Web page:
VIFF Review: Beauty Water’s message gets lost in a weak narrative

Beauty Water‘s central premise holds so much promise for shining a light on the dangerous popularity for constructive surgery among young women. Especially in the film’s native South Korea, women are increasingly putting themselves through regular procedures to attain a vision of beauty incessantly targeted at them from both local and foreign media representations. The idol business is booming, further increasing the pressure. So it’s a real shame that Beauty Water elevates this idea with some significant body horror, only to throw it away with a weak script and inability to focus on the issues in any depth.

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Framing itself as a kind of Faustian warning, Beauty Water follows Yaeji, a media intern whose best days (read: slimmest) are long behind her. Unhappy with just about every aspect of her life, she frequently binges on junk food and alcohol while surfing message boards for hours on end. It doesn’t help that she works for a TV presenter whose beauty is only matched by her awful attitude towards everyone below her status.

Buried in a rut of self-loathing, Yaeji receives a mysterious package of Beauty Water, a product that apparently (through the use of a grainy infomercial that would have most people running for cover) takes the years right off, stripping the layers of wrinkles and fat in a rather literal sense. Yaeji sees it as her only hope, and the true downwards spiral begins.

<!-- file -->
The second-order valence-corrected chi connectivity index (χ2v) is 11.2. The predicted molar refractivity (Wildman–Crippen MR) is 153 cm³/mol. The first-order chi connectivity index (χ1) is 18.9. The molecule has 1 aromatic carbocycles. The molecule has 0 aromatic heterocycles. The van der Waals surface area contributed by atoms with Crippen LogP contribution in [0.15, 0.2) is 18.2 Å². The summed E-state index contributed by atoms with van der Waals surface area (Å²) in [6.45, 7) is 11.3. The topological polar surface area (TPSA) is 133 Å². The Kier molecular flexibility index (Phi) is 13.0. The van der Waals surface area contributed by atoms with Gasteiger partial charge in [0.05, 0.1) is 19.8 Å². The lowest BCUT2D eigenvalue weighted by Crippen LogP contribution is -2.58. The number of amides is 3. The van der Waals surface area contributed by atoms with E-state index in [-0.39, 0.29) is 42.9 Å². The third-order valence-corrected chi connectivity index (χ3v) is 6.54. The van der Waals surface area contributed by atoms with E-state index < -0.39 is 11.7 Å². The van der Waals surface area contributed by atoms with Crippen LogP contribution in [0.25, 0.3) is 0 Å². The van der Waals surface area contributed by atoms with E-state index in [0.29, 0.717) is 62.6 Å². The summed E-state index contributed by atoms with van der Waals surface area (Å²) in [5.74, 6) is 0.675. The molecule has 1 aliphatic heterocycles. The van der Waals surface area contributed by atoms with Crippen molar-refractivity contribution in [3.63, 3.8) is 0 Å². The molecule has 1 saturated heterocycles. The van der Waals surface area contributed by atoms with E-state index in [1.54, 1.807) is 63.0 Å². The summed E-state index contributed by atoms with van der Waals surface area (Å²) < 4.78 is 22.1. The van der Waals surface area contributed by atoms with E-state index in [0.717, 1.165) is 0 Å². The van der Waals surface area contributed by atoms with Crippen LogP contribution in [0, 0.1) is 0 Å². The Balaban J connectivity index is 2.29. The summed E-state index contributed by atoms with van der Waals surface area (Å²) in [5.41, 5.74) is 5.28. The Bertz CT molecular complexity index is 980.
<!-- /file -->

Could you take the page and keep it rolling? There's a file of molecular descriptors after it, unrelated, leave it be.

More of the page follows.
Unfortunately , it’s just at the delivery of the film’s true premise where the narrative starts to fall apart. The application of Beauty Water becomes a repeated act, each triggered by desperation. It should have the same feel of impending dread as Primer, where every time it feels like everything’s getting worse, but we’re never given the time to dread. The film glosses over the repercussions of each layer, and Yaeji’s characterization moves so fast that we are not able to see the seeds of growing psychosis.

The horror aspect tries to increase in intensity, from glooping skin reactions to visions of horrific skeletal forms waiting in the dim light, but everything is undone by the film’s animation style. The best way I can describe it is computer 3D models flattened with minimal shading to give them the appearance of hand-drawn cells. It’s the same technique used in cut-scenes for Japanese games like Catherine, and in fact often feels like watching one extended cut-scene. The movements are fluid and clean to the point of weightlessness, making the body horror elements less Junji Ito and more Rick & Morty. It all just nullifies the impact of a film that is trying to bring alive the very real horror of body disfiguration.

At least , that was it was trying until the last act. Not content with just superficially exploring the film’s main theme, it is completely jettisoned in favour of a final confrontation with a serial killer with a penchant for body parts. By the time the final scenes roll – the previous apartment scene having again lost any of its intentioned shock through the weak animation and direction – you’re left with a conclusion that has no connection to the rest of the movie. In fact, of the two elements in the film, both would have been improved by not having the other. The end result is that you’re left with a smattering of interesting ideas left in the cold by a film that wasn’t able to capitalize on any of them.